Foundations and Trends® in Microeconomics > Vol 2 > Issue 5

On-the-Job-Training

Harley Frazis, Bureau of Labor Statistics, Frazis.Harley@bls.gov Mark A. Loewenstein, Bureau of Labor Statistics, Loewenstein.Mark@bls.gov
 
Suggested Citation
Harley Frazis and Mark A. Loewenstein (2007), "On-the-Job-Training", Foundations and TrendsĀ® in Microeconomics: Vol. 2: No. 5, pp 363-440. http://dx.doi.org/10.1561/0700000008

Published: 16 Feb 2007
© 2006 H. Frazis and M. A. Loewenstein
 
Subjects
Labor Economics
 
Keywords
On-the-job trainingHuman capitalProductivity
 

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In this article:
1 Introduction
2 Measuring Training
3 The Division of the Cost and Return to Training
4 The Choice of Training
5 Matching of High Ability, Low Turnover Workers to High Training Jobs
6 Estimating the Effect of Training on Wages, Productivity, and Turnover
7 Conclusion
References

Abstract

The analysis of how individuals obtain and are paid for their skills is fundamental to labor economics. The basic idea of human capital theory is that workers and firms invest in workers' skills in order to increase their productivity, much as persons invest in financial or physical assets to earn income. Workers develop many skills through formal education not tied to an employer, but an important part of their skills are learned on the job. This paper is a survey of the recent literature on on-the-job training, both theoretical and empirical.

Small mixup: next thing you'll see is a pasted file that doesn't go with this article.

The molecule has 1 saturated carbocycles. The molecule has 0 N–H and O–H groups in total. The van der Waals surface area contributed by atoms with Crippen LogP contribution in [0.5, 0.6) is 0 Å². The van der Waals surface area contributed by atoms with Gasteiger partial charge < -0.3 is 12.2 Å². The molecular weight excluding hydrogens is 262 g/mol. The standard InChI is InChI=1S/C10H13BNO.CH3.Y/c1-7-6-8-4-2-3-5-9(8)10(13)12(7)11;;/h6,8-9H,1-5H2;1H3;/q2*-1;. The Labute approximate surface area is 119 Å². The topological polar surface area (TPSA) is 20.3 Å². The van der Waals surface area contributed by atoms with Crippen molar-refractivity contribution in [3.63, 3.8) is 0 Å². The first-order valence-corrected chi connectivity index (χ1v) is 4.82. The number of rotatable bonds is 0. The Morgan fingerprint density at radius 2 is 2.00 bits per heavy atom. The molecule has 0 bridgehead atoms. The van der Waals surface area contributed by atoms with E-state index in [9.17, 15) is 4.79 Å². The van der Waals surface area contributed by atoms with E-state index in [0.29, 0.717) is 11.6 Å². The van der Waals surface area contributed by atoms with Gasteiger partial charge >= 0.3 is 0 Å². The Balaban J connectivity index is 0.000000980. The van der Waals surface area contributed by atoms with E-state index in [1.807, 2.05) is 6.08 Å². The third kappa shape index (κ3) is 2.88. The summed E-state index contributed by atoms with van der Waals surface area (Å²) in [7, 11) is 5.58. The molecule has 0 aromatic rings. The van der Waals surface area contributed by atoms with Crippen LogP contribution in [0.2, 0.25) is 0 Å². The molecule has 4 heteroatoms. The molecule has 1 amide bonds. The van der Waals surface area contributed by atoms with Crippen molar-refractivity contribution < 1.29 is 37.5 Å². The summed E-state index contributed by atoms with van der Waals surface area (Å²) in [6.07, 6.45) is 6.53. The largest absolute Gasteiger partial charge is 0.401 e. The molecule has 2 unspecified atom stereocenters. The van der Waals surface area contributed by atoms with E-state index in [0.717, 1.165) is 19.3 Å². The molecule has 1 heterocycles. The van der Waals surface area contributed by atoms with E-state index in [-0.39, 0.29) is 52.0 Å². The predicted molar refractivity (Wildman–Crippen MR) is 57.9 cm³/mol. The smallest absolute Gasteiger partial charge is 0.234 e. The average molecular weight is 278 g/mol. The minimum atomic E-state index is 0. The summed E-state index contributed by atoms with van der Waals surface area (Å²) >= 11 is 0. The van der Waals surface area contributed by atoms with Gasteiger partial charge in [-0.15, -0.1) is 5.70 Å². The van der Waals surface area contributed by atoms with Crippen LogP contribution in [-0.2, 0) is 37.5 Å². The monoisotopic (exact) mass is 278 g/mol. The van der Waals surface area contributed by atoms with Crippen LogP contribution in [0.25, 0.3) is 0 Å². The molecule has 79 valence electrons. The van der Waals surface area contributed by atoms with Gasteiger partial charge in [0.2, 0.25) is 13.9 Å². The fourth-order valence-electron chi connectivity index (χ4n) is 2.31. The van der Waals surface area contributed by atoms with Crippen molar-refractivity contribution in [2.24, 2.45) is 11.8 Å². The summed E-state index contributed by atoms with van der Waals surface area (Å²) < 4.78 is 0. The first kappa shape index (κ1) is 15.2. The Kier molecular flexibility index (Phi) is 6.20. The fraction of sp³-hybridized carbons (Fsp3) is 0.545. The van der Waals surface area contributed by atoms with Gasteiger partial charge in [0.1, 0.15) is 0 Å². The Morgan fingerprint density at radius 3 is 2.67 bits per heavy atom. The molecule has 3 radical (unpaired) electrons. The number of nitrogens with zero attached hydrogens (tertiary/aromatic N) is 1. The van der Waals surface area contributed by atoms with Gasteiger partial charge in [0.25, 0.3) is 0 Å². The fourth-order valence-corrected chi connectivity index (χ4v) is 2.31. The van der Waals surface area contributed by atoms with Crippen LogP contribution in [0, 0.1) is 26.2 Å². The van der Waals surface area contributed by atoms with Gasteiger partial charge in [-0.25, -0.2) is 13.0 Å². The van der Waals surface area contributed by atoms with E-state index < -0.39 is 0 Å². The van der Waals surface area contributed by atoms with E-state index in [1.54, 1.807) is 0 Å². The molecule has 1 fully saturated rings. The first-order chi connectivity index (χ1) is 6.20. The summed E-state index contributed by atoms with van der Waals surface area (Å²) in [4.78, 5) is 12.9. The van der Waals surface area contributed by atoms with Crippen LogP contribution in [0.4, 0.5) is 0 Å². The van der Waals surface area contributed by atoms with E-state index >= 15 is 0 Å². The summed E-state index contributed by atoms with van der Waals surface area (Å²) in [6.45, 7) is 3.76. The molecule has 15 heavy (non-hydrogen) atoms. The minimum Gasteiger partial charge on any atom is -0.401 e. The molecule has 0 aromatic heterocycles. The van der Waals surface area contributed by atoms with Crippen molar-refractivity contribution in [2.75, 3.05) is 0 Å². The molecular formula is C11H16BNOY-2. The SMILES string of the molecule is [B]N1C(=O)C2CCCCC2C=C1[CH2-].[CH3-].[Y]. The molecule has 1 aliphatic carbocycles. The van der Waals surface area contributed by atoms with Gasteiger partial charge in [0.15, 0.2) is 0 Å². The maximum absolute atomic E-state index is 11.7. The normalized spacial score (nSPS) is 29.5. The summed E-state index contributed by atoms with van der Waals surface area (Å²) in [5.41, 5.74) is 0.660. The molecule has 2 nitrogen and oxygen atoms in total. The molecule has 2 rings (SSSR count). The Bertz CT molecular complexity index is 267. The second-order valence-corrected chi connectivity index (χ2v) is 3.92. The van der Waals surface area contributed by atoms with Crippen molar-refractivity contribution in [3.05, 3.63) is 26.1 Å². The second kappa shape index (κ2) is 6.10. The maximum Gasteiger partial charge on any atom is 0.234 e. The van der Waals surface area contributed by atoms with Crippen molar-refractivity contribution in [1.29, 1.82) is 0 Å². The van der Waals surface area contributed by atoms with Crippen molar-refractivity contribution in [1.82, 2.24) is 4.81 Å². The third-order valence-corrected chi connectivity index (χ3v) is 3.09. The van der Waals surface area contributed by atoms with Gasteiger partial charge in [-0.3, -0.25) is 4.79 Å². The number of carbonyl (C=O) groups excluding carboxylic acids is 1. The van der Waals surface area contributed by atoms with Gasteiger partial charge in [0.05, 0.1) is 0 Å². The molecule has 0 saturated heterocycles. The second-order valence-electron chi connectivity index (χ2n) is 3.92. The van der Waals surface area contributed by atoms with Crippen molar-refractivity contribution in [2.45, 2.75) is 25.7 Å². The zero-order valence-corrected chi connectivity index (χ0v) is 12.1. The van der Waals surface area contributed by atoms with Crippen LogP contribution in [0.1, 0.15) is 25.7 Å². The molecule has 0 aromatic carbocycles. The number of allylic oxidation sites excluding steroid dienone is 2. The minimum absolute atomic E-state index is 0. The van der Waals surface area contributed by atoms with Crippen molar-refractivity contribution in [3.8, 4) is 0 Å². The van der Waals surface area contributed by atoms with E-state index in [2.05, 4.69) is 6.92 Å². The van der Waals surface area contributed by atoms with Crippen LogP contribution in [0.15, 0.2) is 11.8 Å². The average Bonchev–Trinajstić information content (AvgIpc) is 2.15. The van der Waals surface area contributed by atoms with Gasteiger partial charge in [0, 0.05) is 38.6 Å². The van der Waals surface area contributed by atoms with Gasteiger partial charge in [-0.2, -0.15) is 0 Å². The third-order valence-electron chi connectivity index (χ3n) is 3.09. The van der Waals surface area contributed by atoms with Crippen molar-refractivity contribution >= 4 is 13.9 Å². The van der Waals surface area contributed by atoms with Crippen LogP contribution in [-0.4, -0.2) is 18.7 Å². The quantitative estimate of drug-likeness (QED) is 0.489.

DOI:10.1561/0700000008
ISBN: 978-1-60198-002-1
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ISBN: 978-1-60198-003-8
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Table of contents:
Introduction
Measuring Training
The Division of the Cost and Return to Training
The Choice of Training
Estimating the Effect of Training on Wages, Productivity and Turnover
Conclusions
Reference

On-the-Job-Training

On-the-Job Training surveys the recent literature from both a theoretical and empirical perspective. The analysis of how individuals obtain and are paid for their skills is fundamental to labor economics. The basic idea of human capital theory is that workers and firms invest in workers' skills in order to increase their productivity, much as persons invest in financial or physical assets to earn income. Workers develop many skills through formal education not tied to an employer, but an important part of their skills are learned on the job. On-the-Job Training focuses on recent literature including empirical research using direct measures of training and theoretical papers inspired by findings from this empirical work. The authors presents a theoretical model showing that costs and returns to general human capital may be shared if training increases mobility costs, if there are constraints on lowering wages, or if there is uncertainty about the value of training at competing employers. This model analyzes the choice of the amount of training, emphasizing the influence of whether the employer can commit to training prior to employment. In addition, the model implies that firms will attempt to match low-turnover workers with training opportunities, which is supported by the empirical literature.

 
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